180pp, 3 b&w illus., Societas/Imprint Academic, March 2019, ISBN 978-1845409982

Link to publisher’s selling page: http://books.imprint.co.uk/book/?gcoi=71157100083870

Link to Amazon book description:

https://www.amazon.co.uk/Culture-War-Identity-Politics-Cultural/dp/1845409981/ref=sr_1_1?ie=UTF8&qid=1536611127&sr=8-1&keywords=culture+war+alexander+adams

Stoicism: Antidote for Victimhood

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Two new books filled with ancient wisdom offer an alternative to the culture of victimhood which currently dominates public life.

In recent years the culture of offence, emotional lability and learned helplessness has encouraged people to be weak in order to gain social status. If we are upset we display our emotions for support; if we are hurt we show our wounds for sympathy; if we consider ourselves slighted we indulge our injury. By rewarding weakness we encourage it. We learn to make ourselves unable to accept valid criticism by rejecting it as a personal slight. We demand respect without displaying the qualities that might generate admiration. Whenever we encounter opposition we feel defeated because we have defeated ourselves peremptorily. Social and psychological data show that we are making ourselves, our children and our society ever more fragile in a descending spiral of blame, making anyone but ourselves responsible for suffering. The culture of victimhood can be seen in social-media outrage mobs, the prevalence of identity politics and the casual assumption that bigotry is endemic and condemns subjects to lives of intolerable failure.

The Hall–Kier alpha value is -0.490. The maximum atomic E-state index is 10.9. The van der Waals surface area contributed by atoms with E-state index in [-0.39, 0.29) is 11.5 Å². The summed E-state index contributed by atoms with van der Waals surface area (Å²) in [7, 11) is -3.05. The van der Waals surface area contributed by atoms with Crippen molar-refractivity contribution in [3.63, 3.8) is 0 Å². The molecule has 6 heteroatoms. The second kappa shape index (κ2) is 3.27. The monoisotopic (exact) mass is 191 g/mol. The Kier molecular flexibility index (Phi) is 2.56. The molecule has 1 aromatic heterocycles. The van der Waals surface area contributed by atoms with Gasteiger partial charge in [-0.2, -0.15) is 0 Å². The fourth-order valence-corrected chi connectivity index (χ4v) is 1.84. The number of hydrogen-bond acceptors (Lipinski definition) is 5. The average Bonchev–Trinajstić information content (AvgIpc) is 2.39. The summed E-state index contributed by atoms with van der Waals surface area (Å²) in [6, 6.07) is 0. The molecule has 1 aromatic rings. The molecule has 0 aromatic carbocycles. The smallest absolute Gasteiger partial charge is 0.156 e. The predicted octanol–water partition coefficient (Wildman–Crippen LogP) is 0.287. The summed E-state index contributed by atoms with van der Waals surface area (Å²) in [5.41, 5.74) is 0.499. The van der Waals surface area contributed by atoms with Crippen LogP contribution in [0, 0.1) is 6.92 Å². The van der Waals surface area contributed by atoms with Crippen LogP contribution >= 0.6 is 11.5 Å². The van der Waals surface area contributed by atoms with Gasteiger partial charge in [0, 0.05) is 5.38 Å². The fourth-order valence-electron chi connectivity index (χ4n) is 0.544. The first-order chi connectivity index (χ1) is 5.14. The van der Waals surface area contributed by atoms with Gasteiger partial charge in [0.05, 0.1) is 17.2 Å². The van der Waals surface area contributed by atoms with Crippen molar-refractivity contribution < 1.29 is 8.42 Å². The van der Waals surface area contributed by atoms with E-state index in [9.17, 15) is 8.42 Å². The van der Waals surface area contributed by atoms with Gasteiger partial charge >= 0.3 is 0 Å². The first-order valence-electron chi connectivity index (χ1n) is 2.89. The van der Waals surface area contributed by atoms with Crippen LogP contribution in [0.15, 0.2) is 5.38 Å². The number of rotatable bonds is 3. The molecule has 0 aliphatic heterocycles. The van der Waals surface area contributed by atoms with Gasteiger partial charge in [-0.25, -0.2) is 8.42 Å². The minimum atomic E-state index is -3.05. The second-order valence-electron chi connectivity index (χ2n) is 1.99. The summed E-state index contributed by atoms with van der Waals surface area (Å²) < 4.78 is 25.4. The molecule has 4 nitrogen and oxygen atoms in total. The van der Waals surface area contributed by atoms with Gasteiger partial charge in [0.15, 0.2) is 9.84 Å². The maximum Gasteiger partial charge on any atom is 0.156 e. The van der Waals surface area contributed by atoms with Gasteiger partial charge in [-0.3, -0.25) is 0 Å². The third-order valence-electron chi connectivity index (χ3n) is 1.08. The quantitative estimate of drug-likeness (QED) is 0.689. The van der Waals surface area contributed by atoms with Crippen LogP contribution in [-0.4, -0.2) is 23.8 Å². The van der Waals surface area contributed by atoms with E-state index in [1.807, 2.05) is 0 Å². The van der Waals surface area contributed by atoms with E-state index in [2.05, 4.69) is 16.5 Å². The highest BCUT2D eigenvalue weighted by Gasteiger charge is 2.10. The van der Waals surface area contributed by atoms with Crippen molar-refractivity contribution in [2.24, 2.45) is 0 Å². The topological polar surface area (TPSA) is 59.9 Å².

The Stoics believed that suffering largely emanates from within each person and that each person, therefore, has the power to overcome suffering through conscious thought and learned habit. They believed that treating both failure and success with equanimity preserved the individual from the excesses of pride and despair. An interior search for meaning led to understanding of virtue and to dignified restrained conduct not to temptation to succumb to self-pity, vanity and selfishness. Stoicism’s cardinal virtues are wisdom, courage, justice and temperance.

Stoicism was a school of moral ethics originated by the ancient Greeks in Athens in the 3rd Century BC. Two of the most prominent writers were Epictetus (c. 55-135 AD) and Marcus Tullius Cicero (106-36 BC). Princeton University Press have produced two attractive small volumes of which publish the original texts (Cicero in Latin, Epictetus in Greek) with parallel English translations and brief introduction and endnotes.

How to Be a Friend (Laelius de Amicitia – literally “Laelius on Friendship”) was written by Cicero for his friend Atticus when they were both old. He was reflecting upon the importance and nature of friendship, using the general and orator Gaius Laelius not only to share Laelius’s thoughts but to reflect Cicero’s own understanding of friendship. In the translator’s introduction some of Cicero’s observations are summarised: